Objections lodged against the Garth Brooks’ concerts are believed to have included signatures from people living abroad, children, and a prison inmate.
Gardai investigating claims of bogus complaints about the five shows have established a series of irregularities.
It comes as yet another round of intensive talks were under way last night aimed at salvaging the gigs.
Ticketmaster have delayed the refund process until Thursday, two days after they were originally due to begin giving disappointed fans their money back.
They said that the decision to delay the commencement of refunds is due to ongoing negotiations “to try and find a resolution to the concerts situation”.
The Irish Independent understands that Dublin City Council officials and gardai have been alarmed over some of the identities which are alleged to have submitted applications.
“It's believed that the signatures belong to children, people with intellectual disabilities, people living abroad and a person in the custody of the State – it's suspected that illegal activity has gone on here,” a well-placed source said.
Detectives suspect that between 35pc and 40pc of the almost 400 objections lodged may be forged.
The objections of local residents played a major role in the decision of city manager Owen Keegan to only grant licences for three Garth Brooks’ performances rather than the planned five.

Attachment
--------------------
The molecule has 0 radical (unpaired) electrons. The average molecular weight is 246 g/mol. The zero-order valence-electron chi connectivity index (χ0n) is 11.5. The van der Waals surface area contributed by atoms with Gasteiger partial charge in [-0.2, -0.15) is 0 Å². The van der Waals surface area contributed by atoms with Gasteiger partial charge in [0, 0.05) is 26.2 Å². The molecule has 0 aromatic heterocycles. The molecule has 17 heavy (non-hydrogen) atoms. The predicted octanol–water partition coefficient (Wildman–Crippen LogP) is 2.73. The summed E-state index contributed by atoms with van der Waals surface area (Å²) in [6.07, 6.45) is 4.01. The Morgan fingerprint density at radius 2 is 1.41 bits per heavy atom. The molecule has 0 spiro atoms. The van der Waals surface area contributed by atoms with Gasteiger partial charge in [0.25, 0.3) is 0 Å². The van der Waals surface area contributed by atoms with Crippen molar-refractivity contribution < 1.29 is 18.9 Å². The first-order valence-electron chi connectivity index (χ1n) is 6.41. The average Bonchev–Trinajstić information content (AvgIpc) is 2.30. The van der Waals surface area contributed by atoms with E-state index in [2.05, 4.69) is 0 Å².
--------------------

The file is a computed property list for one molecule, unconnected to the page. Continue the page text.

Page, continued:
It is now expected that the issue of bogus objections will be considered as part of the latest negotiations between interested bodies.
It's understood that promoter Peter Aiken is attempting to convince Dublin City officials that the revelations surrounding the objections should pave the way for a review on the decision to block five concerts over five consecutive nights.
Tanaiste Joan Burton also reignited hopes for fans, as she said that she believes there is still a “window of opportunity” to get all five of the concerts “over the line”.
Speaking on RTE yesterday morning, Ms Burton also acknowledged that there were strong indications that a number of the objections were bogus and said that it appears that people “were not in fact properly consulted or their names were used without their knowledge”.
Newly appointed Environment Minister Alan Kelly has ruled out implementing emergency legislation to solve the issue surrounding the five Croke Park dates and said that it will serve to make “an already bad situation worse”.
Mr Kelly said that such “rushed legislation” could open up all the concerts to possible legal action, adding that he will “not be going down this road”.
He said he is “legally precluded from intervening in any individual decision made by a planning authority” and that it would be “entirely inappropriate”.
“I believe this situation can only be solved by all the parties coming together in an atmosphere of calm and with all sides being flexible in their approach,” he added.
He said that “a line needs to be drawn under this controversy over the next 48 hours”